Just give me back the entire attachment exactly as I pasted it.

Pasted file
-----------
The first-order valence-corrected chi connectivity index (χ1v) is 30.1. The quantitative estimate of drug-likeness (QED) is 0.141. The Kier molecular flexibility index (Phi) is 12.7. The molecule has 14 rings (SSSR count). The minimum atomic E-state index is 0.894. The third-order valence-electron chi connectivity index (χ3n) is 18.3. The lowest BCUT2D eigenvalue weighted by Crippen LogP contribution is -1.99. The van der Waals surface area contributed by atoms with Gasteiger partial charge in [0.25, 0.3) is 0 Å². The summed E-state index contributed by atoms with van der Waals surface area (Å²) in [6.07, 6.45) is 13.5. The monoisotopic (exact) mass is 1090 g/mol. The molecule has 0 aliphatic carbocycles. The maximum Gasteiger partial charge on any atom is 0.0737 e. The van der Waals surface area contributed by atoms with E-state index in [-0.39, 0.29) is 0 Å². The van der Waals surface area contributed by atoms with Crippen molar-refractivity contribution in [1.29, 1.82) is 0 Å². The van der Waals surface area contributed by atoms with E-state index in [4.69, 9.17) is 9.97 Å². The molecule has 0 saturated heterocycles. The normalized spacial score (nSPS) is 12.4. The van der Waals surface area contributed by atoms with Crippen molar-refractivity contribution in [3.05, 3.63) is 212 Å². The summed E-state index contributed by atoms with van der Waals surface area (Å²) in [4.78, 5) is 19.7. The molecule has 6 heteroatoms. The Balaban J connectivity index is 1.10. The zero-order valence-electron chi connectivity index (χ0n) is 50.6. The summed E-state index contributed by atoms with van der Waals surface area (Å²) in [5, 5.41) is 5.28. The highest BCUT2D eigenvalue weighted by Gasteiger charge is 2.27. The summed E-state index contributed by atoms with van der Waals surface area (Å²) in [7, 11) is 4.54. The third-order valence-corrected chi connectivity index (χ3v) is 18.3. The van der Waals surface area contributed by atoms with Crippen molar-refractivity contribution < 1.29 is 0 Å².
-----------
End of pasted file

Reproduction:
The first-order valence-corrected chi connectivity index (χ1v) is 30.1. The quantitative estimate of drug-likeness (QED) is 0.141. The Kier molecular flexibility index (Phi) is 12.7. The molecule has 14 rings (SSSR count). The minimum atomic E-state index is 0.894. The third-order valence-electron chi connectivity index (χ3n) is 18.3. The lowest BCUT2D eigenvalue weighted by Crippen LogP contribution is -1.99. The van der Waals surface area contributed by atoms with Gasteiger partial charge in [0.25, 0.3) is 0 Å². The summed E-state index contributed by atoms with van der Waals surface area (Å²) in [6.07, 6.45) is 13.5. The monoisotopic (exact) mass is 1090 g/mol. The molecule has 0 aliphatic carbocycles. The maximum Gasteiger partial charge on any atom is 0.0737 e. The van der Waals surface area contributed by atoms with E-state index in [-0.39, 0.29) is 0 Å². The van der Waals surface area contributed by atoms with Crippen molar-refractivity contribution in [1.29, 1.82) is 0 Å². The van der Waals surface area contributed by atoms with E-state index in [4.69, 9.17) is 9.97 Å². The molecule has 0 saturated heterocycles. The normalized spacial score (nSPS) is 12.4. The van der Waals surface area contributed by atoms with Crippen molar-refractivity contribution in [3.05, 3.63) is 212 Å². The summed E-state index contributed by atoms with van der Waals surface area (Å²) in [4.78, 5) is 19.7. The molecule has 6 heteroatoms. The Balaban J connectivity index is 1.10. The zero-order valence-electron chi connectivity index (χ0n) is 50.6. The summed E-state index contributed by atoms with van der Waals surface area (Å²) in [5, 5.41) is 5.28. The highest BCUT2D eigenvalue weighted by Gasteiger charge is 2.27. The summed E-state index contributed by atoms with van der Waals surface area (Å²) in [7, 11) is 4.54. The third-order valence-corrected chi connectivity index (χ3v) is 18.3. The van der Waals surface area contributed by atoms with Crippen molar-refractivity contribution < 1.29 is 0 Å².